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DarkAlchemist



Joined: 08 Oct 2010
Posts: 108
DarkAlchemist
Are you talking about this code?
Code:
#include <windows.h>

int test()
{
       return 4;
}

int WINAPI WinMain(HINSTANCE hInstance,HINSTANCE hPrevInstance,LPSTR lpCmdLine,int nCmdShow)
{
int a = test();
}    


As I said int a was never used so the compiler calls test which just is one single line "RETN 10".
Code:
CPU Disasm
Address   Hex dump          Command                                  Comments
00401000   $  C2 1000       RETN 10                                  ; test.00401000(guessed Arg1,Arg2,Arg3,Arg4)
    
Do it like this
Code:
#include <windows.h>

int test()
{
        return 4;
}

int WINAPI WinMain(HINSTANCE hInstance,HINSTANCE hPrevInstance,LPSTR lpCmdLine,int nCmdShow)
{
volatile int a = test();
}    
in asm
Code:
CPU Disasm
Address   Hex dump          Command                                  Comments
00401000  /$  51            PUSH ECX                                 ; test.00401000(guessed Arg1,Arg2,Arg3,Arg4)
00401001  |.  C70424 040000 MOV DWORD PTR SS:[LOCAL.0],4
00401008  |.  59            POP ECX
00401009  \.  C2 1000       RETN 10    
This is weird code because it PUSHes ECX then writes 4 (the return) to the exact same spot as the PUSH is at then it POPs ECX which is now the 4 that it shoved on the stack overwriting the previous PUSH ECX. I asked it to compile the smallest code which should have been a simple "mov ecx, 4", right?
Post 25 Oct 2010, 01:15
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revolution
When all else fails, read the source


Joined: 24 Aug 2004
Posts: 17663
Location: In your JS exploiting you and your system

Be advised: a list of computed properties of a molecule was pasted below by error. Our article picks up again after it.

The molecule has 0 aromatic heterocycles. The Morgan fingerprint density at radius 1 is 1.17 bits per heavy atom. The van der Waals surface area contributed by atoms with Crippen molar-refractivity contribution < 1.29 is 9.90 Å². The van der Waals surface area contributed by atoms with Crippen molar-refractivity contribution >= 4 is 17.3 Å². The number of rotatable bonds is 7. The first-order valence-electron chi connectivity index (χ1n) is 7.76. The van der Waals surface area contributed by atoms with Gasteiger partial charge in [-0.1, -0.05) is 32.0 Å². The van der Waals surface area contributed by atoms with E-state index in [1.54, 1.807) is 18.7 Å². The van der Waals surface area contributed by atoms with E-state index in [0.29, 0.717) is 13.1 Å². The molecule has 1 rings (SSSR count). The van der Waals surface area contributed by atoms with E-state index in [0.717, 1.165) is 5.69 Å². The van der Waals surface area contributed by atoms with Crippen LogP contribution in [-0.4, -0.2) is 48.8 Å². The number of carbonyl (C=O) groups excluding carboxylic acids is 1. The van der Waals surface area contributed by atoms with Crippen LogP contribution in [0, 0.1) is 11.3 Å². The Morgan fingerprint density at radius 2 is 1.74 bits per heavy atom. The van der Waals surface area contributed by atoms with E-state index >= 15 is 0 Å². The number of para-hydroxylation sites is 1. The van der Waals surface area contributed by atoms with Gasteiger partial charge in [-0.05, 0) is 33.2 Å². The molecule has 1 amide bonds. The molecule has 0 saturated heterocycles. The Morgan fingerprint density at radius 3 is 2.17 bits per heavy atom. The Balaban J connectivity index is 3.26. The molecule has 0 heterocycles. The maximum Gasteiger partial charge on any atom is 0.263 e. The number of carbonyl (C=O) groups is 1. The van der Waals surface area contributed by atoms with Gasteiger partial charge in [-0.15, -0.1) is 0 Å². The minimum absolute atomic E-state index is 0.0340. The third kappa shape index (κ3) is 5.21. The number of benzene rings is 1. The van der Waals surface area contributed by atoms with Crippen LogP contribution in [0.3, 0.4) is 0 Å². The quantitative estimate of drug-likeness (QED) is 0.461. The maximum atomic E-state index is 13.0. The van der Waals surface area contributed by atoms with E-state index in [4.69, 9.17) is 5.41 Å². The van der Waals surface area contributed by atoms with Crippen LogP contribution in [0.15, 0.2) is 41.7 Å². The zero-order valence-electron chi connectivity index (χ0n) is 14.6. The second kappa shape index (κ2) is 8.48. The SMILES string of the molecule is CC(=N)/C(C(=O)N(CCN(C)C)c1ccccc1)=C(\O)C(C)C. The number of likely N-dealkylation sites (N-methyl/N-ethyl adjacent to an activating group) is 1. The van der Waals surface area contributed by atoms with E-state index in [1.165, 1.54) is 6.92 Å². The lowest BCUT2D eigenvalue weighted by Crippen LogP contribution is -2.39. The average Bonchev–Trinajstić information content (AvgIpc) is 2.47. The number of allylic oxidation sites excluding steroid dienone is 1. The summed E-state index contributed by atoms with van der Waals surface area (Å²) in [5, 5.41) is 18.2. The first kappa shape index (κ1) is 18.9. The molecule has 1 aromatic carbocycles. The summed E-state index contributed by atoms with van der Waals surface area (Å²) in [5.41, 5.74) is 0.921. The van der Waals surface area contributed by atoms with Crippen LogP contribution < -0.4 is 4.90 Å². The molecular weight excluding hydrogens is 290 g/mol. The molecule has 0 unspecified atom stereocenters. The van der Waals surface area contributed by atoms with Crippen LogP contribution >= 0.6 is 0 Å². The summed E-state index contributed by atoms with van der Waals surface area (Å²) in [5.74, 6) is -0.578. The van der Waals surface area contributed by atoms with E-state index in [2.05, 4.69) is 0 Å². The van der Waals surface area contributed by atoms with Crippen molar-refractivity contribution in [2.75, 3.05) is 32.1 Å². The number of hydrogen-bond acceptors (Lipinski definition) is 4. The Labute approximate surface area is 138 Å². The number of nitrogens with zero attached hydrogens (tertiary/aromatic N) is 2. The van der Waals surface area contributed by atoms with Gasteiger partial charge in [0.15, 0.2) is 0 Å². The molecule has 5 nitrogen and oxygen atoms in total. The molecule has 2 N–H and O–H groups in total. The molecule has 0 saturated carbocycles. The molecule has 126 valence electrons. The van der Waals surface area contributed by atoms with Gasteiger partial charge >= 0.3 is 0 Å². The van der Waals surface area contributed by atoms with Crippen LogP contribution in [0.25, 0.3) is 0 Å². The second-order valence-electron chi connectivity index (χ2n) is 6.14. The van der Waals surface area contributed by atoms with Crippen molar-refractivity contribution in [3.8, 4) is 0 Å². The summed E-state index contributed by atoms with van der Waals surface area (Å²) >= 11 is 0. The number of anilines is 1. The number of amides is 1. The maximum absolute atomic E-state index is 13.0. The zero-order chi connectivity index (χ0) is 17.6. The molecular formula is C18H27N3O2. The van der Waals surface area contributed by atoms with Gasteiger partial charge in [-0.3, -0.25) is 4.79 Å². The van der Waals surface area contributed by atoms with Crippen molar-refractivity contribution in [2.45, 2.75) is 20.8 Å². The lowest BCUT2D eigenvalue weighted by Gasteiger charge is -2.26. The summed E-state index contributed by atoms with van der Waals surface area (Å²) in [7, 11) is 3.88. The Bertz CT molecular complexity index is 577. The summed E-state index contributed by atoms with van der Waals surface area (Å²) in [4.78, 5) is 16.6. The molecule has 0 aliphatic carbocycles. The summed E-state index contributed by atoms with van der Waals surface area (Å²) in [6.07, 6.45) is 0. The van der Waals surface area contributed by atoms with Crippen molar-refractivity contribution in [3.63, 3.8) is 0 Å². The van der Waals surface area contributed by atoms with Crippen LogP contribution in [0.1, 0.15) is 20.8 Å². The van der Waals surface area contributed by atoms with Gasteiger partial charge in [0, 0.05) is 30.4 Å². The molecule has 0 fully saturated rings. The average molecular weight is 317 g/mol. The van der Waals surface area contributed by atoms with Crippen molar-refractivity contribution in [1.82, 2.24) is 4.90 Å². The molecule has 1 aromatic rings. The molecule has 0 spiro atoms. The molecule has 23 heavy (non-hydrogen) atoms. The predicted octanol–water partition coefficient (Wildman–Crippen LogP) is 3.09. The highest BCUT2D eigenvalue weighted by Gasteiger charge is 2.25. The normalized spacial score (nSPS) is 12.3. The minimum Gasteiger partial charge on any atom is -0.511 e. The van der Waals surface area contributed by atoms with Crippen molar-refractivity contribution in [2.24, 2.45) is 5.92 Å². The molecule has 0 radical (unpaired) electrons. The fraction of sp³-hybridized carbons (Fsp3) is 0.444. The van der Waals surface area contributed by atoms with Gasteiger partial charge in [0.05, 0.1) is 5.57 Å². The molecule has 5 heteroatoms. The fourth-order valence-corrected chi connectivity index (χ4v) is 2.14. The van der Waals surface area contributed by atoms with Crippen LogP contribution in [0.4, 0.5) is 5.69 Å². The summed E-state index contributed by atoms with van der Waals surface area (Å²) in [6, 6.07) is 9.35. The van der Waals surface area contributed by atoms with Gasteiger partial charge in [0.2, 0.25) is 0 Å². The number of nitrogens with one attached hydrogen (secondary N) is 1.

revolution
Actually because of the inlining the compiler generates exactly what is expected.
Code:
push ecx ;this is not saving the value of ecx, but is allocating stack space. Could also be "sub esp,4", but this is an optimised version.
mov [esp],4 ;our volatile variable MUST be saved to memory, we told it to do this by using volatile
pop ecx ;this is merely to release our local stack storage, the ecx value is not a return value. Could also be "add esp,4", but this is an optimised version.
retn 0x10 ;remove callers parameters from stack, stdcall    
Post 25 Oct 2010, 01:31
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DarkAlchemist



Joined: 08 Oct 2010
Posts: 108
DarkAlchemist
That is surely not how any assembly language programmer would do the coding if they wrote the entire program in ASM. If they did then they would not use the stack, at least I would hope not, and just return eax, or w/e with the 4. Smaller and faster code than what MSVC is spitting out for sure.
Post 25 Oct 2010, 02:53
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revolution
When all else fails, read the source


Joined: 24 Aug 2004
Posts: 17663
Location: In your JS exploiting you and your system
revolution
Well you forced it with the volatile keyword, the compiler HAD to do it because you said so. And the stack is the natural place to store local variables. In this instance, the compiler did it exactly as you asked for, and did it in the most efficient way possible.

And without the volatile keyword the compiler also did it exactly, and as efficiently as is possible, it made a simple 'retn 0x10'.
Post 25 Oct 2010, 03:44
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DarkAlchemist



Joined: 08 Oct 2010
Posts: 108
DarkAlchemist